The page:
Gene editing can prevent eucalyptus from becoming invasive

Print Friendly, PDF & Email
Eucalyptus farming in Kenya. Credit: PulseLive
Eucalyptus farming in Kenya. Credit: PulseLive
Gene editing can prevent eucalyptus — a tree highly valued in Kenya and elsewhere for its hardy timber, wood fuel and medicinal extracts — from invading native ecosystems, a team of international researchers has shown.

Dr. Steve Strauss of Oregon State University led a team of scientists in the research, which concluded that the CRISPR Cas9 gene editing technique can successfully prevent the tree from sexually reproducing.

The scientists used CRISPR to knock out LEAFY, the principal gene behind flower formation, according to findings published in Plant Biotechnology Journal.

“The flowers never developed to the point where ovules, pollen or fertile seeds were observed,” Strauss said. “And there was no detectable negative effect on tree growth or form. A field study should be the next step to take a more careful look at stability of the vegetative and floral sterility traits, but with physical gene mutation we expect high reliability over the life of the trees.”

Steve Strauss. Credit: Oregon State University

CRISPR, pronounced “crisper,” is an acronym for “clustered regularly interspaced short palindromic repeats.” CRISPR-Cas9 enables geneticists and medical researchers to edit parts of the genome by removing, adding or altering sections of the DNA sequence. Through the technique, researchers have the ability to make highly accurate changes in the DNA sequence of a living organism, basically customizing its genetic makeup.

“This could be a great means to prevent future spread from new plantings,” Strauss said. “Our work or something similar could be very useful for this goal, with the main barriers being [biosafety] regulations that might make it hard to get authorized in some countries. There would also be the challenges to genetic modification of many eucalypt species, which is often biologically difficult.”

Strauss, PhD student Estefania Elorriaga and research assistant Cathleen Ma teamed up with scientists from the University of Colorado, Beijing Forestry University and the University of Pretoria in the research. The greenhouse study involved a hybrid of two species, Eucalyptus grandis and E. urophylla, that is widely planted in the Southern Hemisphere.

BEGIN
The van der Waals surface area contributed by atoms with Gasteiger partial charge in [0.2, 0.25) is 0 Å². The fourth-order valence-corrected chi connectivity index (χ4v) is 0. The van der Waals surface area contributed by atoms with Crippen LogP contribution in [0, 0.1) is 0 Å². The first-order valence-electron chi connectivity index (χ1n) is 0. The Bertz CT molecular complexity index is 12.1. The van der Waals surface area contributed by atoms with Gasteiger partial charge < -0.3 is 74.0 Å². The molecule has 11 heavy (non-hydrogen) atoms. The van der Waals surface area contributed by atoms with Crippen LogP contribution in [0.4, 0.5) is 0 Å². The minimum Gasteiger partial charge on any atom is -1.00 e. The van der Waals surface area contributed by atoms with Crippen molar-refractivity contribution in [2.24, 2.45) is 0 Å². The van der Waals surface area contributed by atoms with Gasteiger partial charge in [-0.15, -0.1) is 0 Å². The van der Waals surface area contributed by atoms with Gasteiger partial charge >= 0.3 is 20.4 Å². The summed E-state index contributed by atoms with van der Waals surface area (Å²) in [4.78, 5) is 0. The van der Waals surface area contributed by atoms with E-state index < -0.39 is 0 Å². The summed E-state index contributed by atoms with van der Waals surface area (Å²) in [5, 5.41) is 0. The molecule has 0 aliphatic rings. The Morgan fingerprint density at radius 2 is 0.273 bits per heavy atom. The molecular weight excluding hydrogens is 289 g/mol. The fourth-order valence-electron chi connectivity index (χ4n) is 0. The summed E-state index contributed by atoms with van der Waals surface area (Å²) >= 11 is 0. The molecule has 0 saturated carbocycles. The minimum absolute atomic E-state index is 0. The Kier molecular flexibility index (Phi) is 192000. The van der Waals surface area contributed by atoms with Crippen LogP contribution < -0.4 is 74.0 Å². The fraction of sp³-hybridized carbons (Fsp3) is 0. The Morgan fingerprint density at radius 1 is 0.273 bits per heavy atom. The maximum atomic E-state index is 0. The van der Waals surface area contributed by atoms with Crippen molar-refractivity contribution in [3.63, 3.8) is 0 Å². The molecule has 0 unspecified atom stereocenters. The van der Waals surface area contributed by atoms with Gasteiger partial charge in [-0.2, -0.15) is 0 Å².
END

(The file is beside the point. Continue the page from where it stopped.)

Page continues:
Follow the latest news and policy debates on agricultural biotech and biomedicine? Subscribe to our newsletter.

“Eucalyptus is one of the most widely planted genera of forest trees, particularly the 5.7 million hectares of eucalyptus in Brazil, the 4.5 million hectares in China and 3.9 million hectares in India,” said Elorriaga, a postdoctoral researcher at North Carolina State.

Related article:  GM crops: ‘Let the farmers decide’

Those plantings can lead to undesirable mingling with native ecosystems, note the scientists. Eliminating their ability to sexually reproduce without affecting other characteristics would be an effective way to greatly reduce the potential for invasive spreading in areas where that is considered a serious ecological or economic problem.

In Kenya, this important tree species is reputed to have a voracious appetite for water at the expense of other plant species — claims that have not been conclusively supported by scientific evidence, notes the Kenya Forest Service (KFS).

Eucalyptus is ranked among major commercial forestry species in the country, alongside cypress, pines and Grevillea, according to the Kenya Forestry Research Institute (KEFRI).  As at 2009, statistics showed that the area under eucalyptus in the country stood at 100,000 hectares.

Among its contributions to the national economy, eucalyptus provides power transmission poles for the expanded rural electrification program and is an alternative source of affordable industrial energy for the tea, tobacco, lime, cement and other industries. It contributes to increased forest cover and carbon sequestration, which mitigates against climate change. Eucalyptus also provides additional services as windbreaks, shelterbelts and boundary demarcation.

The tree’s undeserved reputation as a water hog has been the subject of spirited campaigns to weed it out of wetlands, where it is considered unsuitable due to its perceived high water consumption. Under Kenya’s Agriculture Act, it is forbidden for any agricultural landowner or occupier to grow or maintain any eucalyptus species in wetlands and riparian areas.

Dr. Joseph Maina is a Senior Lecturer in the Department of Earth and Environmental Sciences at Macquarie University. Joseph’s ultimate goals are to understand and predict the impacts of environmental variability and change on social and ecological systems at local and global scales to support spatial planning & management.

A version of this article was originally posted at the Cornell Alliance for Science and has been reposted here with permission. The Cornell Alliance for Science can be found on Twitter @ScienceAlly

Outbreak Featured
Infographic: Gene transfer mystery — How 'antifreeze' genes jumped from one species to another without sex

Infographic: Gene transfer mystery — How ‘antifreeze’ genes jumped from one species to another without sex

It isn’t surprising... that herrings and smelts, two groups of fish that commonly roam the northernmost reaches of the Atlantic ...
a bee covered in pollen x

Are GMOs and pesticides threatening bees?

First introduced in 1995, neonicotinoids ...
glp menu logo outlined

Newsletter Subscription

* indicates required
Email Lists
glp menu logo outlined

Get news on human & agricultural genetics and biotechnology delivered to your inbox.